Encrypted Messaging App Telegram Leaks Usage Data
All it takes is a third party app and a target’s phone number to track a user.
Even if an app allows encrypted communication, there are often still ways to find out about the people using it. Bearing that in mind, a researcher has found that just about anyone can snoop on the activity of Telegram users, and potentially figure out who they are talking to, by using a third party piece of software.
Telegram is a popular encrypted messaging service available on iOS, Android, and it also has desktop versions. In September, the company's founder Pavel Durov claimed that the platform is used to send 12 billion messages everyday.
Ola Flisbäck, a consultant at Sony Mobile Communications, posted the findings to Github on Saturday. To uncover the flaws, Flisbäck used a third party, command line interface (CLI) client for Telegram. The CLI client can be installed on Linux or Mac OSX.
With this, Flisbäck monitored the activity of an Android device running Telegram. He found that the "android app sends a notification to all contacts when it becomes or stops being the "foreground" app on the device." In other words, whenever someone stops using Telegram—be that for typing or reading messages—that fact is sent to all of the user's contacts.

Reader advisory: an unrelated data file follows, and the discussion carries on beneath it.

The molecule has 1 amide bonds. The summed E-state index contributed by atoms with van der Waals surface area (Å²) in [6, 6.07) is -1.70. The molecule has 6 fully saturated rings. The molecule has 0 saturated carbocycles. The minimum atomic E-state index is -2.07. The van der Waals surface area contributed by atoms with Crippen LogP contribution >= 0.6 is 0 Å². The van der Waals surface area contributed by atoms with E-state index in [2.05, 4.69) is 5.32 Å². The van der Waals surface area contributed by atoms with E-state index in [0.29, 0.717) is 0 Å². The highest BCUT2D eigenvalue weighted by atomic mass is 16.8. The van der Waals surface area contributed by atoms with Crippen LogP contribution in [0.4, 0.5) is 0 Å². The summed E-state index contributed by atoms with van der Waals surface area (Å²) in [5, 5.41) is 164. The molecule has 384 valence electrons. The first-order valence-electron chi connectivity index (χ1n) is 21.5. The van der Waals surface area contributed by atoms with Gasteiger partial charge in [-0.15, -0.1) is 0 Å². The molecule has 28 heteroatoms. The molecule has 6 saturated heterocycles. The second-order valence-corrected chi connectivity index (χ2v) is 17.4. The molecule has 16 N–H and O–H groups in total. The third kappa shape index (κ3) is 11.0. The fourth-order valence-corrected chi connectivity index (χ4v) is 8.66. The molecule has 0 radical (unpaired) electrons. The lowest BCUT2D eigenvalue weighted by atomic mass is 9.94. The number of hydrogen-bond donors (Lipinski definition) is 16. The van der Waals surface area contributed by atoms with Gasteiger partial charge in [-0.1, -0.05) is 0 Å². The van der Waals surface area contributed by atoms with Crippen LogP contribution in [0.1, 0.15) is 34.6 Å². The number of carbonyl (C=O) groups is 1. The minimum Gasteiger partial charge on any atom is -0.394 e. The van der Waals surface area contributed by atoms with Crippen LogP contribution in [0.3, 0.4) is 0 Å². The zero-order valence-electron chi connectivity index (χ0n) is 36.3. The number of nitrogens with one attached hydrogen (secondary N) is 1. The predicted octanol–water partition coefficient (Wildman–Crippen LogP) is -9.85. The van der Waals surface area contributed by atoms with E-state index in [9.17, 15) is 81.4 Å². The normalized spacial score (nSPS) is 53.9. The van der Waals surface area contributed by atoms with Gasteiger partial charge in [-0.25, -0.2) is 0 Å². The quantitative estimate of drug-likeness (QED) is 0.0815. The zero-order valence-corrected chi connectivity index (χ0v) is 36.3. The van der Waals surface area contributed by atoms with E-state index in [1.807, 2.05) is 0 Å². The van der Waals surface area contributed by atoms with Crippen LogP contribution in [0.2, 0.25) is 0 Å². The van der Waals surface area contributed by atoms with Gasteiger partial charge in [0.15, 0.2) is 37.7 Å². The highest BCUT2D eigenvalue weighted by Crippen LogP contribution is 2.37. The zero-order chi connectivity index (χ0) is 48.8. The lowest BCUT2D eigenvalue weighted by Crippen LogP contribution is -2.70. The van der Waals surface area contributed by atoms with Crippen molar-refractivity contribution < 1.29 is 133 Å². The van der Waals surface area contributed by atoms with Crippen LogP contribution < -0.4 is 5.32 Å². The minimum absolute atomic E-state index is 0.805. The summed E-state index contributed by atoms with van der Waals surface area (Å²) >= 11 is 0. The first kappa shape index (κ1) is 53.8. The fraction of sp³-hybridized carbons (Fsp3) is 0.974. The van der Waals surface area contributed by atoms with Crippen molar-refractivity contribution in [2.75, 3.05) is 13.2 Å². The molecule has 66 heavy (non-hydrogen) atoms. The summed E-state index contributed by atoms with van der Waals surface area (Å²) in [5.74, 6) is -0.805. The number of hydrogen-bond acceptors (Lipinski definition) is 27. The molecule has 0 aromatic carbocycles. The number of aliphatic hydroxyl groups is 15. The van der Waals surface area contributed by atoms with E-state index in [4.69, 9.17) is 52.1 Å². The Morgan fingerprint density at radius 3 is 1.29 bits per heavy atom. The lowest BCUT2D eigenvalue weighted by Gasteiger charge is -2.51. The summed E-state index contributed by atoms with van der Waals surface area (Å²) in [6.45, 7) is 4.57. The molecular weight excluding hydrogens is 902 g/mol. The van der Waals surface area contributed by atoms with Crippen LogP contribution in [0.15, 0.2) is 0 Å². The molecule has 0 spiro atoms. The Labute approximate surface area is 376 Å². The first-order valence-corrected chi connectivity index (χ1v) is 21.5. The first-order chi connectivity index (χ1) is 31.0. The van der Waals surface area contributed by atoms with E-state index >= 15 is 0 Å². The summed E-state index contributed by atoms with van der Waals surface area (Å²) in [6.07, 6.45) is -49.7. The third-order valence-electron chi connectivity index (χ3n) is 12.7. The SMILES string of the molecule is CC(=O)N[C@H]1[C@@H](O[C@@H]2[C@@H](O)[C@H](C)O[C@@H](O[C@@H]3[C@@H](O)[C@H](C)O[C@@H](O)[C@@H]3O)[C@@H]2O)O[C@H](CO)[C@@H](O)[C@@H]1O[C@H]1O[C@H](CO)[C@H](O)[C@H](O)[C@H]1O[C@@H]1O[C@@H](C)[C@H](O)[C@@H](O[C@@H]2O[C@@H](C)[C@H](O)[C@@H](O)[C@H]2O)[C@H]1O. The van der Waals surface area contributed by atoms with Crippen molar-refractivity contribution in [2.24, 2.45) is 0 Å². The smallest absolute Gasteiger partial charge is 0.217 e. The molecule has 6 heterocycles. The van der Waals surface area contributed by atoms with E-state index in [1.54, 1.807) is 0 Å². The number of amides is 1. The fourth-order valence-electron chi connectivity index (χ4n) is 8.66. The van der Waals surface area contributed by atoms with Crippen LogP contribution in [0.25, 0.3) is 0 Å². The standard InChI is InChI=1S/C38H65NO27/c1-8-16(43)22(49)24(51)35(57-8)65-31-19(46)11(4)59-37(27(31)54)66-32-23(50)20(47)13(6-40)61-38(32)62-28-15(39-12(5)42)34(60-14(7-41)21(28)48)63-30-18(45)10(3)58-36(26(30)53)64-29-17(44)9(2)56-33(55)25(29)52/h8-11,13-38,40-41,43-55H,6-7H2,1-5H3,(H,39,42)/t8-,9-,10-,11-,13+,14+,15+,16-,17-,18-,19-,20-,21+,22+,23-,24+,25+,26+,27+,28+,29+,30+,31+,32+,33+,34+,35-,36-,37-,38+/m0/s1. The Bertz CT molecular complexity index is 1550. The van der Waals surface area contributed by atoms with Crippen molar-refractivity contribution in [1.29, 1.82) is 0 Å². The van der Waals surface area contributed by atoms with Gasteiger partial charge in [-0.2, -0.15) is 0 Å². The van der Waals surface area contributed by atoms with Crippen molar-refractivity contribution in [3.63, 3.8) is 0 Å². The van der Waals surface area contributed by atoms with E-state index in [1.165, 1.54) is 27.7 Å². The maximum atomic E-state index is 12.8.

It's important to emphasise that this snooping is nothing to do with the actual content of a message. Telegram has a "Secret Chat" feature, where users can activate end-to-end encryption of their chats, meaning that their contents can't be read by anyone intercepting the messages.
Nevertheless, metadata can still reveal a substantial amount of information about a user. Indeed, the operational security expert known as The Grugq tweeted that this method could be used to "accurately guess who is talking to whom."
Flisbäck wrote that "An 'attacker' will sometimes see the victim and another contact taking turns going active/inactive as they pass messages back and forth."
The other problem here is that a victim's Telegram usage can be monitored without them even knowing about it. "What makes it worse is that Telegram does not require contacts to mutually agree that they should be connected!" Flisbäck writes. This means that an attacker could add a target to their contact list, and start recording the points at which the target is on and offline, without the victim being aware: All it takes is knowing the target's phone number.
"That's quite problematic for an app focusing on protecting your conversations from snooping third parties," Flisbäck writes.
"Unlike with other mass market messengers, it is even possible to narrow this down to specific contacts with granular 'never share with' and 'always share with' Settings. (See Settings – Privacy & Security – Last Seen)."